The dominant feature of Akira is a striking, white stone Buddha statue that is visible from across the street. It is set against a dark, floor-to-ceiling fountain, upon a small koi pond, and at the threshold of a long hallway that connects the front dining room and the rear hibachi kitchen.
This is the true gatekeeper of the restaurant, even set against the back wall of the main dining room; but it’s more than that. It’s the first clue into the mind of chef-owner Ming “Frank” Zheng, the man who is bringing the third of his South Jersey hibachi-sushi locations to Haddon Avenue.
“It’s all about the Buddha,” Zheng said. “It’s Zen, it is comfortable, peaceful, relaxing. This is my style. I choose the color and I play around with the lighting.”
He’s not kidding, either. The ceilings are adorned with custom-made chandeliers. The walls change from speckled, translucent glass to flagstone and tile to bamboo runners behind which color-changing LEDs are submerged.
Offsetting the bright colors are deep leather seats and dark wooden tables. In the back, the hibachi room is a combination of gold and green with red accents and portraits of the Buddha.
And with a flick of the switch, Zheng can make the lights dance, shifting the mood for any occasion.
“We have special music and laser lighting and special candles for birthdays,” he said. “We do a lot of parties.”
Tasting the flavors this week
There’s a few coming up this week, in fact. Akira opens its doors to the public with a soft launch and tasting begins at lunchtime on Wednesday, Dec. 19. Guests are invited to stop by and sample hors d'oeuvres from 1 to 3 p.m.
“We’re going to make some dishes right on the sushi bar, and the chef’s going to cook on the grill,” Zheng said. “Basically, people will be coming in and taking a look around the restaurant.”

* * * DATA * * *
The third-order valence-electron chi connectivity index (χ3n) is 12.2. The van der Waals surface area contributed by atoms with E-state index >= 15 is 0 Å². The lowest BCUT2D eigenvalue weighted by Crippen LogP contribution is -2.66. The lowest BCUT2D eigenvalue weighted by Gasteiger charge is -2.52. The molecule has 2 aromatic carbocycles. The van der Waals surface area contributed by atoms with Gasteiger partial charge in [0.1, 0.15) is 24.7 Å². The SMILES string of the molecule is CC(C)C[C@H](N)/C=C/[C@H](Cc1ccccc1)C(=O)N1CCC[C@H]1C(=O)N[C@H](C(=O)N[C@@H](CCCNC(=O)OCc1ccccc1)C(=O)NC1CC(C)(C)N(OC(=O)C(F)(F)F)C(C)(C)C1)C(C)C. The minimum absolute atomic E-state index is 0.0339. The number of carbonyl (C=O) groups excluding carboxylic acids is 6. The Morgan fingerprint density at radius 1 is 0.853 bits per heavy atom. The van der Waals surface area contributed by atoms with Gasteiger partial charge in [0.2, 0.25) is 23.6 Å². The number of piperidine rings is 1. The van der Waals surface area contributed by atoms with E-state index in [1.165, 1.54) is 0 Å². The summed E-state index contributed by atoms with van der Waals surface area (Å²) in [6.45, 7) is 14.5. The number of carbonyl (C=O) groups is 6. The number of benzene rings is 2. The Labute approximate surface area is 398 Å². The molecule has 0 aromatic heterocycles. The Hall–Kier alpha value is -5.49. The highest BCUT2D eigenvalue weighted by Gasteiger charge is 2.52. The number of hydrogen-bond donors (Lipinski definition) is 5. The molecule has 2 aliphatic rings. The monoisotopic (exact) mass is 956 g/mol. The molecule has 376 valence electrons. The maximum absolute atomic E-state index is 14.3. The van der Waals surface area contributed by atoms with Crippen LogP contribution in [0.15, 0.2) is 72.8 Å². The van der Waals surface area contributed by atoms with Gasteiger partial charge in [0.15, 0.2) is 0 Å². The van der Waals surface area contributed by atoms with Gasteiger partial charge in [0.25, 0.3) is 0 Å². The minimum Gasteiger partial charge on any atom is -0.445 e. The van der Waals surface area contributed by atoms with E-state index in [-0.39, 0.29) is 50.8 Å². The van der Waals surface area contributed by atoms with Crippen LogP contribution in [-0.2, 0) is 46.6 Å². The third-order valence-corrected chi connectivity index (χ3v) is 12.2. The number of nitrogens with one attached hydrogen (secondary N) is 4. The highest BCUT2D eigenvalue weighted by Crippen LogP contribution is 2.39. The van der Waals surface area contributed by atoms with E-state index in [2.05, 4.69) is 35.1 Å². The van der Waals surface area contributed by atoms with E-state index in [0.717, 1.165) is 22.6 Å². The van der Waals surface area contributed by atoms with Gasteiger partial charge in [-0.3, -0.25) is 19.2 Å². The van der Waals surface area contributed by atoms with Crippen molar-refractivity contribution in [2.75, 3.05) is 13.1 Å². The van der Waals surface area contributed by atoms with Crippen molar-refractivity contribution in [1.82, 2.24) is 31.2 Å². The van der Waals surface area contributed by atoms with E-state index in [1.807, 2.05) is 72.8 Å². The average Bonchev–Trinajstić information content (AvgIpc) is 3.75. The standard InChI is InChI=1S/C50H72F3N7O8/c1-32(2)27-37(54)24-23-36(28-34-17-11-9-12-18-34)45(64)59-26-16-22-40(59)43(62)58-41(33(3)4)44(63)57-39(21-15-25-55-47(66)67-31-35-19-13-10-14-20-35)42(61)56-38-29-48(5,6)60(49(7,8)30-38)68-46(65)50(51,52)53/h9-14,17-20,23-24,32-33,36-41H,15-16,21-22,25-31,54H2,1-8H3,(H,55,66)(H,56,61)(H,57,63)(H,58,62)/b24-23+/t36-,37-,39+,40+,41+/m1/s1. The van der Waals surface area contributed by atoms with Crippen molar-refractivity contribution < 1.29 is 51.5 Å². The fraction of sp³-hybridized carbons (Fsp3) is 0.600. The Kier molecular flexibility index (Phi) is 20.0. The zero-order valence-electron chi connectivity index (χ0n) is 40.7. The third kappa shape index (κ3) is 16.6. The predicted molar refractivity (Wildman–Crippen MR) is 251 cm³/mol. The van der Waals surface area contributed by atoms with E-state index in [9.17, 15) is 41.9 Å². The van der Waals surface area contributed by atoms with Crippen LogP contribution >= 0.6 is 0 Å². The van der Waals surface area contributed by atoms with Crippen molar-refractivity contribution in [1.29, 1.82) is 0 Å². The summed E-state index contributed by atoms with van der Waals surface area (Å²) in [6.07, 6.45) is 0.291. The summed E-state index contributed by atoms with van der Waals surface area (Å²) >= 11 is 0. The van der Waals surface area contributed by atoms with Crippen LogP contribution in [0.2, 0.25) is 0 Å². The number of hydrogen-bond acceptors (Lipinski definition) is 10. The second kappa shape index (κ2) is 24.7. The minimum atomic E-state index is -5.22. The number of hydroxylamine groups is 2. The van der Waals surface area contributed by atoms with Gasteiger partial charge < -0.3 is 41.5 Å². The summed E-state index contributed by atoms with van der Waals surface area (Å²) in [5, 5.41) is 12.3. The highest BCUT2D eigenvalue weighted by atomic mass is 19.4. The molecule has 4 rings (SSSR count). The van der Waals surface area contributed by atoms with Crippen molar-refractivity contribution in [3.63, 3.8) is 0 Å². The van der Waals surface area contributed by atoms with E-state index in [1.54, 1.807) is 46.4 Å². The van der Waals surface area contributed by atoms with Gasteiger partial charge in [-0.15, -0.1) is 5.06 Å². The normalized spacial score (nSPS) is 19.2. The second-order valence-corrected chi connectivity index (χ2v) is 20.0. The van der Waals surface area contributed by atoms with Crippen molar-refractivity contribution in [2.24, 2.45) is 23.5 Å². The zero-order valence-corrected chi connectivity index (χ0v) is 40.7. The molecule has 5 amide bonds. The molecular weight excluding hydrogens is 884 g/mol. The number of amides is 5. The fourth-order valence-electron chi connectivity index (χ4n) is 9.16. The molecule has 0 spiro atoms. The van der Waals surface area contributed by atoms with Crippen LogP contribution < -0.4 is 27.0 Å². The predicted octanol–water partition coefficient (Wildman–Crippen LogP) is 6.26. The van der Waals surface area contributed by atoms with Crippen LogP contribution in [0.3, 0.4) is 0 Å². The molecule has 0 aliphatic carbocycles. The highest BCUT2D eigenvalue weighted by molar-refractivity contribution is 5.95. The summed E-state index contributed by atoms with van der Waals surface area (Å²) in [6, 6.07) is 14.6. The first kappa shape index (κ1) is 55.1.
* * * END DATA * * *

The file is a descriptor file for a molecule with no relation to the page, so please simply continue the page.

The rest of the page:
The action continues all day on Thursday, Dec. 20, and for lunch on Friday, Dec. 21, when Zheng is offering guests 30 percent off their total bill.
After that, Akira will have its grand opening, all-you-can-eat party on Friday from 7 p.m. to midnight. Tickets are $30, purchasable at the Akira Voorhees location. Space is limited to about 100 people, and Zheng estimates that about half the tickets are already sold.
The menu will include items from the hibachi and sushi bar; everything from lobster and scallops, to chicken and steak. Beverages will be served and BYOB is permitted.
Zheng says the cuisine at Akira is based around Pacific dishes, in which sushi and hibachi feature prominently. He promises “lots of special rolls,” including the yellowtail jalapeño sushi, for which Akira has become known at its other locations, and carrying fish by season. The Spanish mackerel that is in season right now is only available three months out of the year, he said. (“Winter time is the best time to have seafood because the fish is fat.”)
'All about the quality'
“Akira is all about the quality,” Zheng promises. “We carry steak, shrimp, lobster, file mignon, t-bone, lamb chop; certified Angus beef. We use the best salmon. We do have vegetarian dishes and a vegetable sushi entrée.”
The restaurant is named “Akira” after the Japanese word for “sunrise.” Zheng founded the original location in Manhattan in 2001 with two other partners—three sons. The events of 9/11 forced them out of Manhattan, and he came to Mt. Laurel, Moorestown and Voorhees before Collingswood.
Although Italian reigns in Collingswood, Asian cuisine is making a push. In the past year, Indiya and Fusion Bay have opened, and another Indian restaurant is due to open next year. There are no other hibachi restaurants in town, and only a few serve sushi—Woksabi, Chow’s, Sushi Lin—but Zheng knows that to be in the conversation, his food is going to be compared with the fare at Sagami.
“Everybody knows about Sagami, absolutely,” he said, “but my style is totally different. We keep the traditional, we know the basic overlay; we do a lot on top of that.
“It’s going to be different.”